A recent visit to New York resulted in my attention being drawn to the differences between Chicago and New York when it comes to the design of outdoor recreation paths. The Chicago Lakefront Path is a simple bi-directional path where pedestrians and cyclists intermingle in a less than harmonious fashion on occasion. This is a stark contrast to New York City where the recreational paths have the right-of-way for various users delineated with clear markings and signage. In general, paths are arranged from left to right in the following order: pedestrians, cyclists, and vehicles. In places like Central Park and Prospect Park, as shown in the above image, paths are explicitly one way. This system practically eliminates the possibility of head-on collisions between cyclists since there is no passing traffic in the opposite direction to worry about; cyclists only have to ensure that there is enough room for them to pass without intruding into the pedestrian lane. The path in Prospect Park even has a buffer area marked off to train people to keep a distance from the bike lane.
Narrow paths like the one on the Brooklyn Bridge have the left hand side (facing north) reserved for pedestrians and the right hand side reserved for cyclists. The condensed and expanded systems both have one thing in common: traffic is separated from left to right according to speed. The slowest traffic, pedestrians and joggers, travel on the left side while the fastest vehicles travel on the right. Another advantage of situating the vehicle lane on the right hand side of the recreation path is that it is always on the "outside" edge when it comes to the park. This means that vehicles leaving or entering the park do not have to cross pedestrian and cyclist traffic lanes in most cases.
Chicago cannot use the unidirectional system for obvious reasons on the Lakefront Path. The pedestrian-left/cyclist-right system used on the Brooklyn Bridge could be implemented, however. This would significantly reduce the problem of fast moving cyclists having to pass slower pedestrians. Unfortunately, lane markings alone are not sufficient to ensure proper adherence to the rules of the path. Pedestrians routinely walk in the wrong direction on recreational paths, and gaggles of people can completely block the flow of traffic at times.
One solution to pedestrian interference with cyclists would be to physically separate the pedestrian and cycling lanes. Some sections of the Central Park recreation road have a short fence between the pedestrian path and the cycling lane to further discourage interaction between the two groups. This does not prevent joggers from using the cycling lane, though. Only repeated reminders of etiquette through the use of signage and outreach by various interest groups will help keep different groups separated and reduce the opportunity for accidents.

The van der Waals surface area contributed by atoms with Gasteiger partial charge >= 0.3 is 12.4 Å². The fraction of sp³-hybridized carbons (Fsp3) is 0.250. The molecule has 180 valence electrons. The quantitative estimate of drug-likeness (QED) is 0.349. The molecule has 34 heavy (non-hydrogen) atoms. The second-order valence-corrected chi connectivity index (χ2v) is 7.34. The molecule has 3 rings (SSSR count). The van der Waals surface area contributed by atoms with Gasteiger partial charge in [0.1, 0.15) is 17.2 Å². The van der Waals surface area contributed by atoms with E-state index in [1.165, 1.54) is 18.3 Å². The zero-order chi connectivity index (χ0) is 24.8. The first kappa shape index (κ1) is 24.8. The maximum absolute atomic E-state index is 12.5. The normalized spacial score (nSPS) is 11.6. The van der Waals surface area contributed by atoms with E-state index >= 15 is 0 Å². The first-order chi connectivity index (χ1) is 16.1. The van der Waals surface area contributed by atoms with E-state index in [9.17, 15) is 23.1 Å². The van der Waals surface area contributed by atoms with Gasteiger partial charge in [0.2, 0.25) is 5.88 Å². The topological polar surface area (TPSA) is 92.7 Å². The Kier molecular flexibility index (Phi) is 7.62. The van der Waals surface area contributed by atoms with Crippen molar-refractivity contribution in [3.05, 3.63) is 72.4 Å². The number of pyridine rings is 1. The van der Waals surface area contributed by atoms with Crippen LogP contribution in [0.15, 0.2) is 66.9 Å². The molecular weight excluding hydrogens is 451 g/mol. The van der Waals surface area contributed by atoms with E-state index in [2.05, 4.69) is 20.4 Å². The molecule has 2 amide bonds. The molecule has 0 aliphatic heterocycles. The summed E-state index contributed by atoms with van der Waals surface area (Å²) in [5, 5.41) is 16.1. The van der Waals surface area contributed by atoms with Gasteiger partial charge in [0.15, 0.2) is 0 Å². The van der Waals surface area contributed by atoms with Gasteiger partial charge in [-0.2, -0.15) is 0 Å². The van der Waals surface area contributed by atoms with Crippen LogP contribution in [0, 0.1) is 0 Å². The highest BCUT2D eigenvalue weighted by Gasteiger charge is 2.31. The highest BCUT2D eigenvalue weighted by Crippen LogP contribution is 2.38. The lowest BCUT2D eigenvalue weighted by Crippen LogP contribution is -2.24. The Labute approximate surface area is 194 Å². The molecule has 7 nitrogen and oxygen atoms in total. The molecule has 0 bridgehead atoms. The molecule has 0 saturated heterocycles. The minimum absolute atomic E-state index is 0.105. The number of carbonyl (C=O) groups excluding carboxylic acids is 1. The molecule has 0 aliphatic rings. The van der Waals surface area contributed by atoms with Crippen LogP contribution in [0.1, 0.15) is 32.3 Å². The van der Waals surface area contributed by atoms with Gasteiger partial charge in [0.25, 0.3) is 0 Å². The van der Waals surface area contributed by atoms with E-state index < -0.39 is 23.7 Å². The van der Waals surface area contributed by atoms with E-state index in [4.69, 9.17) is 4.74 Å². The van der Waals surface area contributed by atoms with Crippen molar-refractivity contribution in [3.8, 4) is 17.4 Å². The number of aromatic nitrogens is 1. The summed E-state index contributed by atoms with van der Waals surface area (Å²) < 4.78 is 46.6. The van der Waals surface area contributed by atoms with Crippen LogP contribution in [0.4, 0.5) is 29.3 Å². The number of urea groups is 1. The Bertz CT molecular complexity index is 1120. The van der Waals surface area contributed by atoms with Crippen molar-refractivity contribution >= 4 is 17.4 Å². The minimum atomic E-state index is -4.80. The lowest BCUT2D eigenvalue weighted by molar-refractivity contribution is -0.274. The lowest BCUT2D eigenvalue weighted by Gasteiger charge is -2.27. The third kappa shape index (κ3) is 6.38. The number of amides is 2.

This does bring up the issue of responsibility for avoiding collisions in a shared traffic lane. Even if there are separate lanes for pedestrians and cyclists such a system in itself cannot ensure proper separation, unless there are actual civil penalties for improper lane usage. Cars cannot go the wrong way down a one way street for instance; such an action is a violation of the rules of the road and carries a penalty. Unless a similar system for recreation paths is implemented the signage and lane markings are purely advisory. A cyclists who hits a pedestrian in the cycling lane, even if they are at fault, could conceivably argue that that the collision would not have occurred if the pedestrian had observed the lane markings and stayed in their lane.
This issue of cyclist-pedestrian interaction is perhaps not as visible compared to vehicle-pedestrian interaction which involves numerous deaths every year. It still deserves more study, especially with the increasing amount of cycling traffic in this day and age combined with vigorous lobbying by health groups for more exercise in industrialized societies. I look forward to tackling the cyclist-pedestrian issue in the future.